RAM is very fast to for your computer to access, so you can read and write to it very quickly. The downside is that it’s temporary. When your computer turns off, the RAM gets wiped.2


Memory and storage are measured in bytes with metric prefixes.

Common sizes for memory these days are in gigabytes (billion bytes) and terrabytes (trillion bytes). Some enterprise data stores run on the scales of thousands of terrabytes (pettabytes) or even thousands of pettabytes (yottabytes).

Modern consumer-grade laptops come with somewhere between 4 and 16 Gb of memory.

11.5 Recommendation 2: Get as much RAM as feasible

In most cases, R and Python have to load all of your data into memory. Thus, the size of the data you can use is limited to the size of your machine’s RAM.

Most other limits of your machine will just result in things being slower than you’d really want, but trying to load too much data into memory will result in a session crash.


If you’re running into this limitation, go back and think about your project architecture as discussed in Chapter 2. Maybe you can load less data into memory.

Because your computer needs memory for things other than R and Python and because you’ll often be doing transformations that temporarily increase the size of your data, you need more memory than your largest data set.

In general, you’ll always want more RAM, but a pretty good rule of thumb is that you’ll be happy if:

\[\text{Amount of RAM} \ge 3 * \text{max amount of data}\]

If you’re thinking about running a multi-user server, you’ll need to take a step back to think about how many concurrent users you expect and how much data you expect each one to load.

11.6 Understanding storage

Storage, or hard disk/drive, is your computer’s place to put things for the long-term. It’s where applications are installed, and where you save things you want to keep.

Relative to the RAM that’s right next to the factory floor, your computer’s storage is like the warehouse in the next building over. It’s slower to get things from storage than RAM, but it’s also permanent once its stored there.

Up until a few years ago, storage was much slower than RAM. Those drives, called HDD drives, had a bunch of spinning magnetic disks with magnetized read/write heads that move among the disks to save and read data.

While they spin very fast – 5,400 and 7,200 RPM are common speeds – there were still physical moving parts, and reading and writing data was very slow by computational standards.

In the last few years, solid-state drives (SSDs) have become more-or-less standard in laptops. SSDs, which are collections of flash memory chips with no moving parts are up to 15x faster than HDDs.

11.7 Recommendation 3: Get lots of storage, it’s cheap

As for configuring storage on your server – get a lot – but don’t think about it too hard, because it’s cheap and easy to upgrade. Storage is cheap enough these days that it is almost always more cost efficient to buy more storage rather than making a highly-paid professional spend their time trying to figure out how to move things around.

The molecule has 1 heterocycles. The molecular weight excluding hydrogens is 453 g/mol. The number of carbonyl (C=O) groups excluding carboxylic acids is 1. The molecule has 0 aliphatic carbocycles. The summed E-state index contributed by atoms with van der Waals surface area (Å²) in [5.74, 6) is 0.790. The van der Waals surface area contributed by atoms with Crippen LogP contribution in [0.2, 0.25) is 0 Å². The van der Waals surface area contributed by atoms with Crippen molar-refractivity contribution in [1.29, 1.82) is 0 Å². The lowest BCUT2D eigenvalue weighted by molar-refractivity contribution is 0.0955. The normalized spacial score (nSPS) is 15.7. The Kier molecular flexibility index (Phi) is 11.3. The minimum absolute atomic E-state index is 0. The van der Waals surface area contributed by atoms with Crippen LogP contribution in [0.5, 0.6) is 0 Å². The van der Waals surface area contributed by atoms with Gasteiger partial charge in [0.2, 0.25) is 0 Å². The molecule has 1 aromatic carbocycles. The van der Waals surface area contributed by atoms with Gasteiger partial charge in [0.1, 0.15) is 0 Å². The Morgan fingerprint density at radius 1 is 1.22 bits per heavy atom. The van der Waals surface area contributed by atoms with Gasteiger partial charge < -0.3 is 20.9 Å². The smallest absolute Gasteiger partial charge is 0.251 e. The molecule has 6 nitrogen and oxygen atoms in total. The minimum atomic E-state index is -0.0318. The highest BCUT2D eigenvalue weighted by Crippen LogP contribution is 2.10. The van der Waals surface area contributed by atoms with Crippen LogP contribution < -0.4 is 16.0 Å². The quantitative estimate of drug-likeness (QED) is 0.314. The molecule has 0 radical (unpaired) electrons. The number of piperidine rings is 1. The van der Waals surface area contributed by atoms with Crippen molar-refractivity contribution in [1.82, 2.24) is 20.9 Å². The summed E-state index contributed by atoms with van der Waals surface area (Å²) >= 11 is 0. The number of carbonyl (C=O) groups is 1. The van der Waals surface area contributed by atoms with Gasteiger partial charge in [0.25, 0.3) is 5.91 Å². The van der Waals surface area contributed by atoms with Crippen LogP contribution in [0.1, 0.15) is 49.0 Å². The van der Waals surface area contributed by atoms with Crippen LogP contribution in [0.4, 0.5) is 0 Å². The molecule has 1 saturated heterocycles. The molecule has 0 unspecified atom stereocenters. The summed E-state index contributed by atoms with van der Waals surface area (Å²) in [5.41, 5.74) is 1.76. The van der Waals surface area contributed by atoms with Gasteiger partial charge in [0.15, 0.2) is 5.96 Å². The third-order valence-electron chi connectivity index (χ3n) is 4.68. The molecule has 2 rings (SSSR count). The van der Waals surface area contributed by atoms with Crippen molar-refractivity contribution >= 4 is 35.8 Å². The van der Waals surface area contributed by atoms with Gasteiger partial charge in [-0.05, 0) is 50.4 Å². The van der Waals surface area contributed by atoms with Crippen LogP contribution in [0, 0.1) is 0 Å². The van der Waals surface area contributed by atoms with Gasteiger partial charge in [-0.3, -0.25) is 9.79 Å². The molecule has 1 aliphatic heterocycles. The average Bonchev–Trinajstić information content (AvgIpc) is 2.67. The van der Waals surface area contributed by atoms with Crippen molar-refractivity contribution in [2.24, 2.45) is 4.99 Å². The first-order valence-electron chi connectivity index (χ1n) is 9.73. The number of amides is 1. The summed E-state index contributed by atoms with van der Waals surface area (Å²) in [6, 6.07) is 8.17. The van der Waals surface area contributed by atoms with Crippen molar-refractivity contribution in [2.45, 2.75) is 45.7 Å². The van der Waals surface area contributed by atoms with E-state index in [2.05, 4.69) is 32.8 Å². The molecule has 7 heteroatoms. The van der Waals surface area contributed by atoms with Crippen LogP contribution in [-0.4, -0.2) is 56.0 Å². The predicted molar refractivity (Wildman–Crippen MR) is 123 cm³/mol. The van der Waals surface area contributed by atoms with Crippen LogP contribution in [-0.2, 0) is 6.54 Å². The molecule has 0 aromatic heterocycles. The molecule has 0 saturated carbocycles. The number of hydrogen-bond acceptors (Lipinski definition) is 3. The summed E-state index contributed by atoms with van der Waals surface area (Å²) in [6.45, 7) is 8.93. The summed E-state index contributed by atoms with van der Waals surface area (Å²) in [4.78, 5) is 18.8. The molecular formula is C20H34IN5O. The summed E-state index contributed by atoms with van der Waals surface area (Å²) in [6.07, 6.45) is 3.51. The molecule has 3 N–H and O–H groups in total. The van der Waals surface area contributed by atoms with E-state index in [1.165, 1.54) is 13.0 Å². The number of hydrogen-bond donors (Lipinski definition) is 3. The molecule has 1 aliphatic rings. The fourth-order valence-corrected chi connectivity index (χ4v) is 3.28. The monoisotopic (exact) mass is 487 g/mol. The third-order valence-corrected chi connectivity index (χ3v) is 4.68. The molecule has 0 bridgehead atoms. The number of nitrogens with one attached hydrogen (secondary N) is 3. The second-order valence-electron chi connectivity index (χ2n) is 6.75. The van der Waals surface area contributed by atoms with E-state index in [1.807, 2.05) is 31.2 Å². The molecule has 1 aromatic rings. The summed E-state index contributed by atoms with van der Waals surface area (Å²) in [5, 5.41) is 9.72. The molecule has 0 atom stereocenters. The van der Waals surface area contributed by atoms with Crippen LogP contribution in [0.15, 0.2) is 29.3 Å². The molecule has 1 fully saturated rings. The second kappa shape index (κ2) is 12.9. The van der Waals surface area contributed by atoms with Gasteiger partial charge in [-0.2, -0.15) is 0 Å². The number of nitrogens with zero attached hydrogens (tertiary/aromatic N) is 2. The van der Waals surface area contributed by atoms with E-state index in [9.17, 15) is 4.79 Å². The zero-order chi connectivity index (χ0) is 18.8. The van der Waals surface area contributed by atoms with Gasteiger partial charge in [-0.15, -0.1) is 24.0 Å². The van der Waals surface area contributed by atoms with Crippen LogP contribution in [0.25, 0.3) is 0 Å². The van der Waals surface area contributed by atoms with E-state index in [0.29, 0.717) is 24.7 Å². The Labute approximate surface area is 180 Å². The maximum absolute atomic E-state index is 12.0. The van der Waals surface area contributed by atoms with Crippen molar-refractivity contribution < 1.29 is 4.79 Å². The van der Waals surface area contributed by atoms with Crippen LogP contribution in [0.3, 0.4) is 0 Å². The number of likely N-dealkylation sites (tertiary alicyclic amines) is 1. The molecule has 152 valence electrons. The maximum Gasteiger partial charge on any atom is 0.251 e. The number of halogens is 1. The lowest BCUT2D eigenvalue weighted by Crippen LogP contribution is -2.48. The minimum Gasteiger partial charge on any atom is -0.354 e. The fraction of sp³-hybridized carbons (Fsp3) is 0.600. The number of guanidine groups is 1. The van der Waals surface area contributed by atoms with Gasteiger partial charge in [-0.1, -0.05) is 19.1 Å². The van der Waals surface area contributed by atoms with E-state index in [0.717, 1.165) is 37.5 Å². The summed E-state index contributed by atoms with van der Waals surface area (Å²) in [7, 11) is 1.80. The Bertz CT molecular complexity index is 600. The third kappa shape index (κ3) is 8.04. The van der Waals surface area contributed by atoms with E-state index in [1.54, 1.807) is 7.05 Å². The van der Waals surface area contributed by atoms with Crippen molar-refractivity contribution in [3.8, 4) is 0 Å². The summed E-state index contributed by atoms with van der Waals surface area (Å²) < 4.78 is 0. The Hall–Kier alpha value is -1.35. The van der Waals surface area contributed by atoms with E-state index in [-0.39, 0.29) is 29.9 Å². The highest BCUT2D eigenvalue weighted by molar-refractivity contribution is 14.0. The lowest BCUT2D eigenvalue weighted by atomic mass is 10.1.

If the IT/Admins at your organization want you to spend a lot of time deleting things from storage that’s usually a red flag that they aren’t thinking much about how to make the overall organization work more smoothly.

If you’re running a multi-user server, the amount of storage you need depends a lot on your data and your workflows.

If you’re not running particularly large data, or most of your data won’t be saved into the server’s storage (generally a good thing), a reasonable rule of thumb is to choose

\[ \text{Amount of Storage} = \text{1Gb} * \text{n users} \]

If you’re not saving large data files, the amount of space each person needs on the server is small. Code is very small and it’s rare to see R and Python packages take up more than a few dozen Mb per data scientist.


If you’re working with a professional IT admin, they may be concerned about the storage implications of having package copies for each person on their team if you’re following best practices for running environments as code from Chapter 1. I’ve heard this concern a lot from IT/Admins thinking ahead about running their server and almost never of a case where it’s actually been a problem.

If, on the other hand, you will be saving a lot of data, you’ve got to take that into account. In some organizations, each data scientist will save dozens of flat files of a Gb or more for each of their projects.

If you’re operating in the cloud, this really isn’t an important choice. As you’ll see in the lab, upgrading the amount of storage you have is a trivial operation, requiring at most a few minutes of downtime. Choose a size you guess will be adequate and add more if you need.

11.8 GPUs are special-purpose compute